The problem is that Jesus, while he was on earth, did not even know the year in which he would return to the earth.  He did know when Jerusalem would be destroyed, but of the day and hour of his return in judgment upon the earth he knew not the year, nor the day, nor the hour.  The Father had not given him this knowledge, and Jesus said that only the Father had that knowledge.

Don wrote:  “If physical death is simply a part of the human experience (and it is) and is not the “wages of sin” then this is prima facie demonstration that 1 Corinthians 15:21 is not about a physical resurrection!”  I don’t know how he made this leap of logic for it certainly is not sound.  In a syllogism it would look like this:

Major Premise:  If physical death is simply a part of the human experience, and is not the wages of sin, then 1 Corinthians 15:21 is not about a physical resurrection.

Minor Premise:  Physical death is simply a part of the human experience, and is not about the wages of sin.

Conclusion:  Therefore 1 Cor. 15:21 is not about a physical resurrection.

Now to look at the problems here:

  1. Physical death is not simply a part of the human experience.  Physical death came into existence after Adam and Eve committed that first sin, “And the LORD God commanded the man, saying, Of every tree of the garden thou mayest freely eat: But of the tree of the knowledge of good and evil, thou shalt not eat of it: for in the day that thou eatest thereof thou shalt surely die”  (Gen 2:16,17).  There were two deaths involved here:  (A) physical and (B) spiritual.  Upon their disobedience, they died spiritually, and they began to die physically.  Don  is making the same assumption that the atheist makes when they say that because Adam and Eve didn’t drop dead at that point that God lied.  Don doesn’t say God lied, he just says that physical death had nothing to do with what God told Adam and Eve.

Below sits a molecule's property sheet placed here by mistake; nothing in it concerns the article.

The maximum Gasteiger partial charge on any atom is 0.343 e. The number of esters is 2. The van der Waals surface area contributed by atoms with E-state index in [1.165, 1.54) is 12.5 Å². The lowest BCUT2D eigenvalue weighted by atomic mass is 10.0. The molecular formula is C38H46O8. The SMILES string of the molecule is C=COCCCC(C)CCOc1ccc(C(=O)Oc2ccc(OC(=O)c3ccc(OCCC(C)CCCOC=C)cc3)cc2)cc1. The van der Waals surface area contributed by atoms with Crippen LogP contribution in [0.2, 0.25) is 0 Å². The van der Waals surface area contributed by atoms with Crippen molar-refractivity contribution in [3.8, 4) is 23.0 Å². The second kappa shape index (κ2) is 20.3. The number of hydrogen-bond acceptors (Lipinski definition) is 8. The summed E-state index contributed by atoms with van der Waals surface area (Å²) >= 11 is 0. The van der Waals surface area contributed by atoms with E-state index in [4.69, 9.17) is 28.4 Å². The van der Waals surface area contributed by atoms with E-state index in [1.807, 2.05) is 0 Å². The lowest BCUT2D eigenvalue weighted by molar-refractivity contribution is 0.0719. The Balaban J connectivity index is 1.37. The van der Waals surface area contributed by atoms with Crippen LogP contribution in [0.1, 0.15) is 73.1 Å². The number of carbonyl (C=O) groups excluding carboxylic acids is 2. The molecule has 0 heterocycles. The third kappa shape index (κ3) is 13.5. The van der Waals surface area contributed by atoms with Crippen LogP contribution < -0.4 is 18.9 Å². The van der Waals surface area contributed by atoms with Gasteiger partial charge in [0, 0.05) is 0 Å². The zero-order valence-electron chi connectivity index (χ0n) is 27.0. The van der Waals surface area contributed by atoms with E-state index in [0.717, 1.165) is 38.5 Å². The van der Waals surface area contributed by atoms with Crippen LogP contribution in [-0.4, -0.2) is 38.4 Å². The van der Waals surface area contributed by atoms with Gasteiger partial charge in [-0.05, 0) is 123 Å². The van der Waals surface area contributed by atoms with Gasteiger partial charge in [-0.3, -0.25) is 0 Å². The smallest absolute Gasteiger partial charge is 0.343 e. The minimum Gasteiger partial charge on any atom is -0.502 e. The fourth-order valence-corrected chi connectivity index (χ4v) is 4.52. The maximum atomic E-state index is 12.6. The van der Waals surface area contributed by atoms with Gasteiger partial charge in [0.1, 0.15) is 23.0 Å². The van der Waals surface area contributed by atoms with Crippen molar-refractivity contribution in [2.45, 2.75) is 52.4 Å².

Also notice that physical death is not the wages of sin, but is rather the consequence of Adam’s sin.  Paul said “For as in Adam all die” (1 Cor. 15:22).  Now what kind of death do all men suffer because of Adam?  This is saying that all men die because of Adam, but if this is spiritual death, then we sin because Adam sinned and that teaches Original Sin or Calvinism.  No, we all die (physically) because Adam sinned and unleashed phyiscal death upon the world.

2.  How was physical death man’s enemy?  Before Christ died on the cross, physical death was a threat because man had no salvation.  Had Christ not died on the cross, then all would have been lost who were accountable to God because there would have been nothing to go back and cleanse the sins of the past.  God would have continued to remember their sins against them (Heb. 10:3).  Since Christ died on the cross, all who lived faithfully to God were covered by his blood (Heb. 9:15), and those who lived after and lived according to his will would be covered.  Now, because death has no more dominion over us, we can be like Paul and look forward to death (Phil. 1:21-23).

3. Now, Paul is not discussing the death that is the wages of sin in 1 Corinthians 15, he is talking about the death that is the consequence of Adam’s sin.  The death that all men face as a result of Adam’s sins.  We don’t sin because of Adam, we sin because we are tempted and fall to the temptation (Jas. 1:13-15).  Spiritual death is something we have control over, but physical death is not.  We will all die as a direct result of Adam’s actions.  However, thanks to the blood of Christ, we don’t have to look at death as an enemy.  Satan cannot use it to have dominion over us.  Now we can look forward to it and welcome it.